gNats Island is a computer game that implements key aspects of Cognitive Behavioural Therapy (CBT). It is designed to support face-to-face clinical interventions with adolescents aged 9-15.
Impact: as of June 2014 over 1250 mental health professionals in Ireland, the UK and the US have received training in the gNats Island clinical intervention.
Publication: Coyle, D., McGlade, N., Doherty, G. & O’Reilly, G. (2011) Exploratory Evaluations of a Computer Game Supporting Cognitive Behavioural Therapy for Adolescents. ACM CHI 2011, full paper pp2937-2946. (pdf) DOI link.
Summary: In gNats Island players visit a tropical island and meet a team of wild life explorers. These characters introduce mental health concepts using spoken conversation, embedded animations, videos and questions regarding the player’s own situation. Players carry an in-game notebook, in which they answer characters’ questions and record new ideas. Negative automatic thoughts are presented as little creatures called gNats that can sting people, causing negative thinking. Each type of gNat – of which there are nine in all – is introduced with a cartoon, voiceover and story describing its effects. For example being stung by a Black and White gNat can cause people to think in extremes. gNats provide a concrete representation and means of externalising an important CBT concept. Through conversations with game characters players are introduced to strategies for identifying and challenging negative thoughts. Concrete metaphors such as catching, trapping and swatting gNats are used to describe this process. Similar approaches are used with other important CBT concepts, such as Core Beliefs. The materials in the game are adapted from the CBT Workbook for Young People by Gary O’Reilly.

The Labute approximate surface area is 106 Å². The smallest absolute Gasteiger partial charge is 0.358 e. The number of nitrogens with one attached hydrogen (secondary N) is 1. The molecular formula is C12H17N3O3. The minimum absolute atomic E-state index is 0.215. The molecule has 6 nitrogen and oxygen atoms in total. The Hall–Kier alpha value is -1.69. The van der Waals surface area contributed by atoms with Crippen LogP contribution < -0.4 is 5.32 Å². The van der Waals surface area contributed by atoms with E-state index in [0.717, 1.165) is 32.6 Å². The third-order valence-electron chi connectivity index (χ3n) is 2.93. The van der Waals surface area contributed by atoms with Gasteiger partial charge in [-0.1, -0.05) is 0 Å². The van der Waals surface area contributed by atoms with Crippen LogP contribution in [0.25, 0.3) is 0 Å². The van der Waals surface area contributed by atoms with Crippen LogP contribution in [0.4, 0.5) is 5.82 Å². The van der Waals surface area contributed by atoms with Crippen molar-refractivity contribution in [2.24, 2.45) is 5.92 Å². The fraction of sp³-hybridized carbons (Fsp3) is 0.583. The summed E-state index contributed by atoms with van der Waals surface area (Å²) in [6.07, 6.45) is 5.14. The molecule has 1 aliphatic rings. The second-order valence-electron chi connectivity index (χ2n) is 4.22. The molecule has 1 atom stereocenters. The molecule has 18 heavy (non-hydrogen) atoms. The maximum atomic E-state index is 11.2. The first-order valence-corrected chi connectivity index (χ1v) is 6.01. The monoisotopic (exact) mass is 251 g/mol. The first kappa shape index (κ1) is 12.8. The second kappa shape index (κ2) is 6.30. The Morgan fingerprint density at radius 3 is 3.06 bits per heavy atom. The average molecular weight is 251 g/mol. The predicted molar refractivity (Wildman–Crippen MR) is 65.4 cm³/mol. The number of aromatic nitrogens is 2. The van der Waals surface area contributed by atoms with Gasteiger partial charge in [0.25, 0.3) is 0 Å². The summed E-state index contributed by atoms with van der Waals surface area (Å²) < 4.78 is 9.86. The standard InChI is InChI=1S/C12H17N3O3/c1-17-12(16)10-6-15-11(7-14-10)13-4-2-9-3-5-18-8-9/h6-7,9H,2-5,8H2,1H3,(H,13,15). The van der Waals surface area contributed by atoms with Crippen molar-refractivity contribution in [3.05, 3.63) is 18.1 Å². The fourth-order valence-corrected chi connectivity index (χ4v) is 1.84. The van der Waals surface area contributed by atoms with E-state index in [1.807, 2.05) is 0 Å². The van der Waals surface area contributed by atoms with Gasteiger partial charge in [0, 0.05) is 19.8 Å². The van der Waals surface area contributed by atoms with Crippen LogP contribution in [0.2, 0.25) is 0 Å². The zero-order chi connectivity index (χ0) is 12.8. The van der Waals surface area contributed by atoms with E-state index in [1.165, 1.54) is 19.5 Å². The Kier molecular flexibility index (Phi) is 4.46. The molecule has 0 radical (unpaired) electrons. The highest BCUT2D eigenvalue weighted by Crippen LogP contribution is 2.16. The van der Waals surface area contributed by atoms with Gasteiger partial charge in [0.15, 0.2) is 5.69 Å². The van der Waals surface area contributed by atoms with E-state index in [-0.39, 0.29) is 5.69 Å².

Clinical Use: gNats Island implements CBT in a generalised manner and is intended for use with adolescents experiencing a range of difficulties, including depression and anxiety. It is designed to fully integrate with a six session, manualised, face-to-face intervention. Sessions typically last one hour, with the game used for 45 minutes. The therapist and adolescent sit together at a computer, but the adolescent has full control of the mouse and keyboard. Rather than talking face-to-face with the adolescent, the therapist is a partner in their exploration of the game world. Many of the issues that a therapist might normally raise are instead raised by game characters. As such gNats Island represents a substantial reshaping of the traditional therapeutic interaction. It aims to do so in a way that is supportive of the client-therapist relationship. The intention is that conversations with game characters provide a context for more detailed conversations between the adolescent and therapist.
Evaluations: the paper listed above contains a detailed description of the exploratory evaluations of gNats Island. Two further evaluations of gNATs Island have been completed and are being prepared for publication.